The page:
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BLOG: Keeping dads in mind

Dads, like mums, can have deep and lasting effects on how their child’s brain, emotions and body develop. However, up until recently, research into parenting and its impacts on children’s development has focused mainly on the mother.

Fathers are present in their children’s lives more than ever before. 96% of fathers attend their child’s birth in the UK and research from across the Western world shows that they are spending more time with their children compared to 20-30 years ago. This is due to a range of reasons, including more women going to work and attitudes to fatherhood changing – it is now much more acceptable (and desirable) for dads to be hands on with caring for their children. 

Fathers often play a different role to mothers, and one that is just as important. For example, fathers spend more of the time they are with their children playing, and the play itself is also quite different! Dads tend to play in a more physical way (rough and tumble!), which helps encourage the child to open up and start exploring the outside world.

What is also less talked about is that new fathers can experience challenges throughout their partner’s pregnancy and in the first few years of their child’s life. Did you know that 10% of new fathers report experiencing mental health difficulties? For example, dads might suffer from high levels of anxiety about their new roles and responsibilities, their relationship with their partner, or their relationships with the new baby.

These challenges are not only hard for fathers to manage, they can also impact on babies too. Dads might, for example, become more withdrawn and less engaged with their babies, which can harm the development of their bond. This can in turn put their children at greater risk of having problems in their cognitive, behavioural, social and emotional development compared to other children.

Despite all that is known about how important dads are to child development and the risks of them experiencing mental health difficulties, there is very little support for new fathers out there. Gender inequality still exists in early parenthood, and services often still forget to think about the wider family. As practitioners, we may also hold our own assumptions about fathers which can affect how we view or treat them. All these things can lead to dads falling through the gaps, with many saying they feel marginalised or isolated as new parents.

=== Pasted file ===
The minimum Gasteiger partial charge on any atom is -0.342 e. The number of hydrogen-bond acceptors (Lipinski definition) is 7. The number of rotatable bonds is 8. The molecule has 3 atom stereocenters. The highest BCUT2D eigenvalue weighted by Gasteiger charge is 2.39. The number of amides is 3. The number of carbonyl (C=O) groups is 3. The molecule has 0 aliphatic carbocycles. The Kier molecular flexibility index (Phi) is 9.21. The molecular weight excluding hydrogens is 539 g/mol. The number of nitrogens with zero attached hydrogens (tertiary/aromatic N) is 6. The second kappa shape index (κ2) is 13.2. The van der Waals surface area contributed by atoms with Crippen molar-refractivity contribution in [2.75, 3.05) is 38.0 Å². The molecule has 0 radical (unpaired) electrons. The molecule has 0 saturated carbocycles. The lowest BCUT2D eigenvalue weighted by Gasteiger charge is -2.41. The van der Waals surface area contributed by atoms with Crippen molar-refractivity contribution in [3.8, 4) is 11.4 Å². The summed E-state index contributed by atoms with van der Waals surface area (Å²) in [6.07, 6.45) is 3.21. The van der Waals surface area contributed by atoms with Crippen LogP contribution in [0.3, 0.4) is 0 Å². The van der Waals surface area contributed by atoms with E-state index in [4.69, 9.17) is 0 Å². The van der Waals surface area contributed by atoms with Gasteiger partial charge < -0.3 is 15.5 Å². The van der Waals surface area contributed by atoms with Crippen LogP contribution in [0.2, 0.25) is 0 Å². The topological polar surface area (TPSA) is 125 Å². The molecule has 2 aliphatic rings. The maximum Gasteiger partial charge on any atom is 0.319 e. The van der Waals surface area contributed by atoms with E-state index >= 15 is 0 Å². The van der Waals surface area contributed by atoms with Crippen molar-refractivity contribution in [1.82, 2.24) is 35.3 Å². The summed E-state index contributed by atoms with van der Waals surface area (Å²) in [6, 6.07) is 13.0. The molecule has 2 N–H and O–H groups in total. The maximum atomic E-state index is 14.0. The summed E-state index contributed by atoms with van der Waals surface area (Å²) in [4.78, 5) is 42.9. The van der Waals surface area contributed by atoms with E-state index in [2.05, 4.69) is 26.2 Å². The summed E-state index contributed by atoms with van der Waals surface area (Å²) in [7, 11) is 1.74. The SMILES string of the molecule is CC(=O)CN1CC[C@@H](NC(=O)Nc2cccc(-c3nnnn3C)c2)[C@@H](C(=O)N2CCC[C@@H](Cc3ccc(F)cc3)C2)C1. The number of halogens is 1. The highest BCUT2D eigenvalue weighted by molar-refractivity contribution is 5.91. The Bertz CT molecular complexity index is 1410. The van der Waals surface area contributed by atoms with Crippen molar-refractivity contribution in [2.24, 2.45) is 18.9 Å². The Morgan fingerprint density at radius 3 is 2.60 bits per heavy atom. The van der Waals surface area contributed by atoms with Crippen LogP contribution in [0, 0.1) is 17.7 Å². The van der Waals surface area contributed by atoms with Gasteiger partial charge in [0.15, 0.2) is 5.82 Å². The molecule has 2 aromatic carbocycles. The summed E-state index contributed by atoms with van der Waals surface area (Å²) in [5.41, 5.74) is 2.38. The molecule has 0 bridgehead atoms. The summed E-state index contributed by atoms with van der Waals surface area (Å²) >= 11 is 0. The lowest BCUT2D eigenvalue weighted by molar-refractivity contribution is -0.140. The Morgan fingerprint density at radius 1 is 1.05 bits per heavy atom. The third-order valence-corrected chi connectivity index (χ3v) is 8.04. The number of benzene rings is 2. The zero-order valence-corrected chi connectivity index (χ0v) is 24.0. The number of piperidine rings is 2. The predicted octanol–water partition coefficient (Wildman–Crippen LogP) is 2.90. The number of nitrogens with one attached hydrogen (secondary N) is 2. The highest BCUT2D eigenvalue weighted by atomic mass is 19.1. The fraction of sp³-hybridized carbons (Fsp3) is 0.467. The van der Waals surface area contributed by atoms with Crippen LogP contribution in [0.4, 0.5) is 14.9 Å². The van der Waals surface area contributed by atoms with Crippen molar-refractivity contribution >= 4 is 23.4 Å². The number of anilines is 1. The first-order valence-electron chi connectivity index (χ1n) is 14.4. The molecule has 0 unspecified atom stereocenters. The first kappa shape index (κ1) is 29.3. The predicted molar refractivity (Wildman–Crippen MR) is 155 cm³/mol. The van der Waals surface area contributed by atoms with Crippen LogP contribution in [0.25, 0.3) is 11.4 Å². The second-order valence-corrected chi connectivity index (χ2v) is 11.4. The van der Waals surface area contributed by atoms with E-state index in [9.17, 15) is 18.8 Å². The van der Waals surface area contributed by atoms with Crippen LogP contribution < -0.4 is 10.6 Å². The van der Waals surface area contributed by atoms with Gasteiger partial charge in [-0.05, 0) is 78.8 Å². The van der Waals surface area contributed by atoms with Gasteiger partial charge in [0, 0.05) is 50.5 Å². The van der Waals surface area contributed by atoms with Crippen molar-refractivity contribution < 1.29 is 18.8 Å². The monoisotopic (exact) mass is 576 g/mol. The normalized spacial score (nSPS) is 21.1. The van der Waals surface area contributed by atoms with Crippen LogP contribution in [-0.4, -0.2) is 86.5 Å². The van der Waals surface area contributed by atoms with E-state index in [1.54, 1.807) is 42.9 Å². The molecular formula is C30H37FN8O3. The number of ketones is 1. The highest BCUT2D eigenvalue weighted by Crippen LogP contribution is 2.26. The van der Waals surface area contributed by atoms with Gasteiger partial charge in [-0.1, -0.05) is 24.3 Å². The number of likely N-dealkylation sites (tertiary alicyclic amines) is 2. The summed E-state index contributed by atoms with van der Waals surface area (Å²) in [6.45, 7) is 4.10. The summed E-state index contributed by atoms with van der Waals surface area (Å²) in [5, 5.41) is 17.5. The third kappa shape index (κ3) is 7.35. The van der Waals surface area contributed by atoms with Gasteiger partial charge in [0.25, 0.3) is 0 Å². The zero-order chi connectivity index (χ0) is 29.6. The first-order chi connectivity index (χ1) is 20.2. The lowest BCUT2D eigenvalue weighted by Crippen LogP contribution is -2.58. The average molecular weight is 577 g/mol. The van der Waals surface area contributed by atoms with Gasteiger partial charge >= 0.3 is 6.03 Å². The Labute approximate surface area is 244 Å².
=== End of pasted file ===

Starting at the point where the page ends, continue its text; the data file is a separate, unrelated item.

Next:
We need to do all we can to support dads at this crucial time and encourage positive, nurturing interactions between them and their children.

What can you do to support the fathers of the children you work with? 

Top 10 tips!

  1. Remember and use dads’ names - it sounds obvious, but this can really help dads feel included and important in their child’s care.
  2. Encourage and acknowledge dads' involvement in caring for their baby or young child. Take time to have conversations with dads about how they think their children are doing, just like you would with mums.
  3. Ask dads how they are getting on and coping with fatherhood – what has surprised them? What has been easier/more difficult than they had expected? Often we save these questions for mums.
  4. Learn more about the challenges and mental health difficulties dads’ experience in pregnancy and parenthood and encourage mums and dads to listen to and support each other.
  5. Take some time to think about your own feelings and assumptions about fathers – how does this affect the way you work with them? Try out the following exercise:
  6. Ensure your workspaces and materials are dad friendly – would dads feel welcome? Are men shown in a positive way in posters/materials?
  7. Ensure dads are invited to all meetings about their child, even if you think they will not be able to attend.
  8. Encourage dads to watch and notice their baby’s and child’s actions and behaviours. Think with them about those behaviours might mean and what their baby may need from them.
  9. Encourage dads to have joyful, engaging interactions with their baby/child. You could suggest they have a regular time in the day or week to sing songs together or share a picture book together.
  10. Encourage dads to get help if they are struggling – GPs, midwives and health visitors can help, and can signpost dads to support available in their local area. Click on the link to read more about our service for fathers, Mind the Dad

Join our network for early years practitioners!

For more tips and resources, join Early Years in Mind a free online network for early years practitioners developed by mental health experts at the Anna Freud National Centre for Children and Families. It shares practical and clinical knowledge on supporting the mental health of babies, young children and their families.

Eloise Stevens is an Early Years Therapist and Trainer at the Anna Freud National Centre for Children and Families. She is leading on the development and delivery of a new service called Mind the Dad for fathers experiencing mental health difficulties in the perinatal period. Mind the Dad provides evidence-based parenting programmes specifically for fathers who are struggling with the transition to fatherhood.

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